It's always great to see Gannets (Morus Bassanus) on the open ocean on an Orca Sea Safari. They are huge birds but they fly so effortlessly only using their big wings for a few flaps then gliding along with the thermals of air. If we're lucky we may see 40 or 50 of these birds feeding together, plunging into the water from great heights at about 60mph to grab the fish!


  • Mainly a white body with black wing-tips, a cream/ yellow head and a very long, pointed bill. The wings and tail are very pointed. The juvenile birds are mostly speckled grey all over and the immature birds have varying degrees of grey feathers until they get their full white adult plumage.

  • Their wingspan is up to 2 metres.

Feeding: The gannet is an amazing hunter. When searching for fish, it circles the sea with its head angled downwards. When it spies a fish it will plummet down towards the water and fold its wings in just as it hits the water to make it more streamline like an arrow. It can be diving at an incredible 60mph when it reaches the water and creates quite a big splash! Once it has grabbed the fish it will come up to the surface to swallow it before taking off again. It mainly feeds on mackerel around Cornwall. We sometimes find them feeding with pods of Common dolphins, stealing fish that the dolphins have worked hard to round up! Distribution: Gannets breed in large colonies around the coast of Britain, mainly in the north and west. The nearest place to Cornwall that they breed is South Wales. The young birds leave the nest in August and September and migrate south to the African coast for the winter. The adults feed along the European and north African coast and return to their breeding colonies in January. Conservation: Gannet populations appear to be stable and slightly increasing currently. However they are extremely vulnerable to being caught in fishing nets. They can often bring back plastic found in the ocean as nesting material which poses a hazard to both young and adult birds. Gannets are susceptible to being killed by oil spills in the ocean, as are all sea birds.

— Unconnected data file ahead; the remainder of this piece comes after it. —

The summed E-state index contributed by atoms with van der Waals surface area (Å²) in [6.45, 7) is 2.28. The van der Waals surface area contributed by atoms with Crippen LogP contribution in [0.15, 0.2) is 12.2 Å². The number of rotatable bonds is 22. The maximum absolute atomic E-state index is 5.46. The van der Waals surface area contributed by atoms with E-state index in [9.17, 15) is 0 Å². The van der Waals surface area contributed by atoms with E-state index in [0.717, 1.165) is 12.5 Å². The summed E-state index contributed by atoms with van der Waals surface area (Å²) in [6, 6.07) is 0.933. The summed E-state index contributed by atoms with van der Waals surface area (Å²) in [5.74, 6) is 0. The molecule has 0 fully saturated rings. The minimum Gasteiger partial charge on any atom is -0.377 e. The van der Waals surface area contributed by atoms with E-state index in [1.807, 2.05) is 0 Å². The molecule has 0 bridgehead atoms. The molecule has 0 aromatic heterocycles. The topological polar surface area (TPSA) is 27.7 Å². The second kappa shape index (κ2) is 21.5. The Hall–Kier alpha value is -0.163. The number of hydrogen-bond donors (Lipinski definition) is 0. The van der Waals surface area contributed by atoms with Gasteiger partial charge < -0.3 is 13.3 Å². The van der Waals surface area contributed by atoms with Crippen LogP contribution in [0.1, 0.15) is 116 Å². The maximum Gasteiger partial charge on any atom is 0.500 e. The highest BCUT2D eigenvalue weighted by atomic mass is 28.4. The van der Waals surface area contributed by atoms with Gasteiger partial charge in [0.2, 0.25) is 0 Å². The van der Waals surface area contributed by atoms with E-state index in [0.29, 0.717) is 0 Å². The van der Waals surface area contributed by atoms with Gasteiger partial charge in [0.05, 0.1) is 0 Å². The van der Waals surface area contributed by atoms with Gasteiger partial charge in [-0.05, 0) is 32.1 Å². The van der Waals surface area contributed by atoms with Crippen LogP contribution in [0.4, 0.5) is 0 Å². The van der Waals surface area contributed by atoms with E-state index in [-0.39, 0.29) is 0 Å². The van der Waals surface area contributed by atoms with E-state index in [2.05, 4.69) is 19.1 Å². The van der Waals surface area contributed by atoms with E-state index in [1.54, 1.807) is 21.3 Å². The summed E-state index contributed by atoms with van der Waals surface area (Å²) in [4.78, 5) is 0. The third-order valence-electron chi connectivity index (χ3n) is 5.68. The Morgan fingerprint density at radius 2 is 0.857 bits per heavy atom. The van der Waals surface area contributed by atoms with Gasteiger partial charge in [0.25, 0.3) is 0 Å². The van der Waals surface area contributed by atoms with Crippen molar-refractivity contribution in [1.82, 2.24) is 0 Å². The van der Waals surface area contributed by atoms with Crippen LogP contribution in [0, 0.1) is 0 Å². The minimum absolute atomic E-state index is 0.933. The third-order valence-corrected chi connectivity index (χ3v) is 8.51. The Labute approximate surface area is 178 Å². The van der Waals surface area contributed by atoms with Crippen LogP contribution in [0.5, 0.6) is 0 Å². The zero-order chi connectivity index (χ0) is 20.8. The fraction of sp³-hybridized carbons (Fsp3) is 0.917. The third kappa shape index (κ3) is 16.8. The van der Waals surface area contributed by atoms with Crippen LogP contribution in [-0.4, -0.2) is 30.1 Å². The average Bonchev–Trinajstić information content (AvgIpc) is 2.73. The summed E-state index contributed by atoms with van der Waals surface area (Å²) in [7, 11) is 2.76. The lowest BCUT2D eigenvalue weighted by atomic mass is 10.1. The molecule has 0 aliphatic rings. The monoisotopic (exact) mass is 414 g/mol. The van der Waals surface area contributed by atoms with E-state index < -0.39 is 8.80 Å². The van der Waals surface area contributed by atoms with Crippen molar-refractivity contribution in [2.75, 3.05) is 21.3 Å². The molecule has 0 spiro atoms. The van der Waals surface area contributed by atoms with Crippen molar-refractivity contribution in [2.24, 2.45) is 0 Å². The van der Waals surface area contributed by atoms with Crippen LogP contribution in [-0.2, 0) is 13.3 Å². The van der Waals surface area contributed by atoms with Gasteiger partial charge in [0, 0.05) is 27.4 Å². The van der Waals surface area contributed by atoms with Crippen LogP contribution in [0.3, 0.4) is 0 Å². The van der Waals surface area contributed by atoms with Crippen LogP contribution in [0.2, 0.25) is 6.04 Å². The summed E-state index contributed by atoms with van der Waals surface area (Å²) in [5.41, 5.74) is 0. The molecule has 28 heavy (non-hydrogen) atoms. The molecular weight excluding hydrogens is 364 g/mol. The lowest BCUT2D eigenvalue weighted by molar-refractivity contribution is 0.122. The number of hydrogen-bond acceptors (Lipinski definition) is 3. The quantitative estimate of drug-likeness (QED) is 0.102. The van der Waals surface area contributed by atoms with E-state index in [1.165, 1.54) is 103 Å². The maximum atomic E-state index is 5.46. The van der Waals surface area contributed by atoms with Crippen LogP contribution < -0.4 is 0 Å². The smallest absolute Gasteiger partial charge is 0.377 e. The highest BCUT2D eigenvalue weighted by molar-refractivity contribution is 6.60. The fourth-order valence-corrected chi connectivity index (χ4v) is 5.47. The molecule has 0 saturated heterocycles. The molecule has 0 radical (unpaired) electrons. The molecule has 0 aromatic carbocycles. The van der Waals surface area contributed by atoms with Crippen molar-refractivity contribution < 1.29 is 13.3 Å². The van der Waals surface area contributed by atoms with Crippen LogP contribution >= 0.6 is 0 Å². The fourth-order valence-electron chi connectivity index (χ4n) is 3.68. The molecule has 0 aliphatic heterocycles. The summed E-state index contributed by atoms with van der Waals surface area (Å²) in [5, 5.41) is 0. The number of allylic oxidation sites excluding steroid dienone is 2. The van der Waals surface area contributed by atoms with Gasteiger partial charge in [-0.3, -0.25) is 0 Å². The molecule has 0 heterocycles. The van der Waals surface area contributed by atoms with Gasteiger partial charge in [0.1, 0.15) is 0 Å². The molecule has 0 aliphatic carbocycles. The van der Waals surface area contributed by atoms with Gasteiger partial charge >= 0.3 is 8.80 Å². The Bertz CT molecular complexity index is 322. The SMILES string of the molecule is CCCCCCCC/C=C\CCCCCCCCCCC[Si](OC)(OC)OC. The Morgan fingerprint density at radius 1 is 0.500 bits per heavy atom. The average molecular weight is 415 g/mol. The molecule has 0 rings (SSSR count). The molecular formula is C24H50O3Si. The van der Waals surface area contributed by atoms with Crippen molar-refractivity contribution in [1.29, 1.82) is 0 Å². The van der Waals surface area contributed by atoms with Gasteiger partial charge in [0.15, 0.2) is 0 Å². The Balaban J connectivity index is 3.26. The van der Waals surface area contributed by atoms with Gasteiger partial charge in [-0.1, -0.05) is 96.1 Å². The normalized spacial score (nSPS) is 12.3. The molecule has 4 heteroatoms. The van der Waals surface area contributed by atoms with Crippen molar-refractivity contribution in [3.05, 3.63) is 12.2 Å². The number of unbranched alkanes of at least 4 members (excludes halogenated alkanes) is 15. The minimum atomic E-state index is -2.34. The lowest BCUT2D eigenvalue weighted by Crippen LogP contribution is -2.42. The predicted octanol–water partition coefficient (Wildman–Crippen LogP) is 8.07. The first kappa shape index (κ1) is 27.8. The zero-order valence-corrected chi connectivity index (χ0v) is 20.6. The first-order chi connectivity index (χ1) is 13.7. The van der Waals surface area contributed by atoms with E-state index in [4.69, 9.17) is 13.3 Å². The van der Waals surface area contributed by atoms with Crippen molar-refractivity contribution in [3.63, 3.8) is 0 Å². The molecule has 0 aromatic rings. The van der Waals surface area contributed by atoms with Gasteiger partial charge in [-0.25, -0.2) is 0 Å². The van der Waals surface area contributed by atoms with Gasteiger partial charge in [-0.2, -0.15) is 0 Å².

*All photos are taken by Orca Sea Safaris and/or their customers.